Fifty years ago, one of the most predictable kitchen table conversations between Christian parents and their teenage children would be, “So, what Bible school are you thinking of attending?” Spending a year or even two was the expected norm for many Christian young adults. This did not presuppose entrance into vocational ministry; it was moreover a strategic initiative in grounding one’s faith.
Today, these conversations have been greatly diminished. Kitchen table conversations more frequently pivot around, “Will that college or university program get you a good job?” This question is certainly not unimportant, but the matter of faith grounding must be revisited in homes.
The faith of Canadian young adults is under fire. Christian young adults are leaving the faith in overwhelming numbers in an increasingly secularized culture. The Evangelical Fellowship of Canada launched a study in 2018 called Renegotiating Faith, followed by the subsequent Competition for Character Education study of 2019. These studies tell us that the rate of church attendance is dropping among young adults and 1/3 of young adults who grew up as Christians have left their faith entirely.
The prayer of every Christian parent is that their children would develop a vibrant faith of their own. The heartbreak of watching a generation of young adults leave their faith after high school is a staggering problem for which we must find a solution.
How can we help young adults keep their faith?
Christian colleges and universities have proven to be a critical tool in keeping Christian young adults engaged in their faith. The research points to specific experiences, relationships, and learning that helps young adults keep their faith. At Briercrest, our education is wholistic and made richer through:
Briercrest reaches students at a time of major life transition and prepares them academically, socially, and spiritually for life. Briercrest fosters a daily Christian discipleship community that young adults need as they explore identity and belief. We challenge them to pursue Christ, follow his Word, and serve as needed members of the Church.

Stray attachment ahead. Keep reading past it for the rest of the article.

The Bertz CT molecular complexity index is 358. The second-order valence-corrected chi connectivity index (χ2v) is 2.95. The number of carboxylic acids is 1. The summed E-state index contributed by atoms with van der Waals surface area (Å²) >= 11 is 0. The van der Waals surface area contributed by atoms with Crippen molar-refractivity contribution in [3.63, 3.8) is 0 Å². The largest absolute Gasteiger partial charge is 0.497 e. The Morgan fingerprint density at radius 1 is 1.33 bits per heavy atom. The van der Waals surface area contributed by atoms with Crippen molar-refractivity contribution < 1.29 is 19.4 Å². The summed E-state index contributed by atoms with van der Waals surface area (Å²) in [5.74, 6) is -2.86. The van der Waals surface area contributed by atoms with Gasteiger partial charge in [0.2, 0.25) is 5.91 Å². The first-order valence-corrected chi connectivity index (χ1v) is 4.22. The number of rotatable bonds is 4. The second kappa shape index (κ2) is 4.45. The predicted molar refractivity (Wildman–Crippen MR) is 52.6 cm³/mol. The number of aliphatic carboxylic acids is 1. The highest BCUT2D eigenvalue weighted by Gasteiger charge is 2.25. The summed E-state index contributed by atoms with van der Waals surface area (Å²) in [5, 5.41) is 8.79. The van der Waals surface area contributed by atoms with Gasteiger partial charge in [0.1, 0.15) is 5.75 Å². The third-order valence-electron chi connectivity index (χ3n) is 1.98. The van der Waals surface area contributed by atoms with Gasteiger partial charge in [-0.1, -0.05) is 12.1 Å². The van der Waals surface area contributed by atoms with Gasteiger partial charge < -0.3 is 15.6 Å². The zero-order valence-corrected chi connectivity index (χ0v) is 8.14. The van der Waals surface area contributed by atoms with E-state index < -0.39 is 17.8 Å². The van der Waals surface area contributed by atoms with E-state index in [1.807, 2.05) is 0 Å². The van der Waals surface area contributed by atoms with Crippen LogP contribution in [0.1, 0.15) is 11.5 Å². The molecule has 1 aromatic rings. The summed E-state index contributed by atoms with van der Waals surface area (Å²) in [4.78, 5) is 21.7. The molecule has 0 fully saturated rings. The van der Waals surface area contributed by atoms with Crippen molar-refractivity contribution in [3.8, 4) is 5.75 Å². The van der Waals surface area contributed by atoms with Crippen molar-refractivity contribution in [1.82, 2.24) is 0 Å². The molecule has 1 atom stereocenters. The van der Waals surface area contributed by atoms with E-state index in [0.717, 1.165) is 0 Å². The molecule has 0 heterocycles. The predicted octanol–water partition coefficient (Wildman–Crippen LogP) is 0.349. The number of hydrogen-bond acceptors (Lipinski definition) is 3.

Helping young adults keep the faith should certainly be the objective of parents and churches, and Christian higher education is a strategic ally in this cause. However, Christian higher education offers more than just grounding.
Christian colleges and universities may not offer as wide a variety of programs compared to their public counterparts, but often the quality matches and even surpasses that of public institutions (see our own student feedback and the recent NSSE report). This is in part due to smaller classes and direct teacher contact allowing for more personalized engagement. At Briercrest we have built our pedagogical priorities around the integration of three pillars: biblical/theological studies, liberal arts studies, and service skills. These emphases produce thoughtful individuals who are able to interpret the complexities of our world through a Christian worldview. They can think critically and navigate problems with a view to discovering solutions.
Christian higher education is committed to helping students discover their calling and serve the purposes of God. A strong foundational education that includes biblical studies and humanities will serve graduates well in whatever vocational context they find themselves in. However, many Christian schools, like Briercrest, offer programs leading directly into marketplace contexts as well. Further, as students engage in service learning opportunities, they develop service skills and are transformed from consumers to contributors.
While extracurricular opportunities are commonplace in all educational settings, faith-based institutions are able to harness these programs for added educational value and life preparation. A strong athletics program does more than build school spirit. Athletes who are led with a transformational model of coaching rather than a transactional model will draw significant life learnings from their involvement in athletics. Concerts, theatrical presentations, and recitals may showcase talent, but they also build confidence, provide opportunities to serve in one’s area of gifting and interest, and build cooperative abilities.
When you bring quality education, vocational preparation, and co-curricular opportunities together in an environment where teachers and staff care deeply and unity is a virtue, one of the natural byproducts is the development of life skills. The church and marketplace are anxious to fill their positions with people who have character, EQ (emotional intelligence), resilience, relational skills, and conflict resolution abilities. Employers are looking for people who can “play well” together. Christian higher education gives intentionality to the growth of life skills as this is foundational to following Christ. Education is more than just “knowing,” it involves “being.”
Indeed, this list could be expanded. Institutions like Briercrest provide a place where life-long friendships are forged, life partners are met, emotional scars are healed, hope is restored, meaning is identified, and life trajectories are launched. Parents and pastors would do well to encourage young adults to consider the incredible value of Christian higher education.
Learn more about the difference Christian higher education can make and what Briercrest is doing to disciple the next generation.